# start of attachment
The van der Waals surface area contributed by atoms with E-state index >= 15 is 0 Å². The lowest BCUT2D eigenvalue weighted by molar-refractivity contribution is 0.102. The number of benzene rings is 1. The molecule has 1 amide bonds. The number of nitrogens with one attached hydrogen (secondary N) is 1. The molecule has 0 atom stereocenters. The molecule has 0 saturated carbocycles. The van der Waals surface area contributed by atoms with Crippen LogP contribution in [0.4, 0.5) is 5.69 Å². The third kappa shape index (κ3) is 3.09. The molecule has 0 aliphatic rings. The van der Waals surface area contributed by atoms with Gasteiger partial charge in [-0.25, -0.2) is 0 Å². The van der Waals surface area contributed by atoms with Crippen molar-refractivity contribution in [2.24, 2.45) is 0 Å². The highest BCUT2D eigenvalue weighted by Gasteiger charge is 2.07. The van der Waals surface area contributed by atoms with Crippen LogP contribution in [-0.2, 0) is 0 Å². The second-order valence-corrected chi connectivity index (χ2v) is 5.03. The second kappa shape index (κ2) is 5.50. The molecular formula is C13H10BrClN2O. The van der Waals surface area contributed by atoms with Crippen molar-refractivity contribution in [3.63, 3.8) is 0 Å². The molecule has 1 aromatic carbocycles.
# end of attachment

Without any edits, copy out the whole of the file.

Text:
The van der Waals surface area contributed by atoms with E-state index >= 15 is 0 Å². The lowest BCUT2D eigenvalue weighted by molar-refractivity contribution is 0.102. The number of benzene rings is 1. The molecule has 1 amide bonds. The number of nitrogens with one attached hydrogen (secondary N) is 1. The molecule has 0 atom stereocenters. The molecule has 0 saturated carbocycles. The van der Waals surface area contributed by atoms with Crippen LogP contribution in [0.4, 0.5) is 5.69 Å². The third kappa shape index (κ3) is 3.09. The molecule has 0 aliphatic rings. The van der Waals surface area contributed by atoms with Gasteiger partial charge in [-0.25, -0.2) is 0 Å². The van der Waals surface area contributed by atoms with Crippen molar-refractivity contribution in [2.24, 2.45) is 0 Å². The highest BCUT2D eigenvalue weighted by Gasteiger charge is 2.07. The van der Waals surface area contributed by atoms with Crippen LogP contribution in [-0.2, 0) is 0 Å². The second-order valence-corrected chi connectivity index (χ2v) is 5.03. The second kappa shape index (κ2) is 5.50. The molecular formula is C13H10BrClN2O. The van der Waals surface area contributed by atoms with Crippen molar-refractivity contribution in [3.63, 3.8) is 0 Å². The molecule has 1 aromatic carbocycles.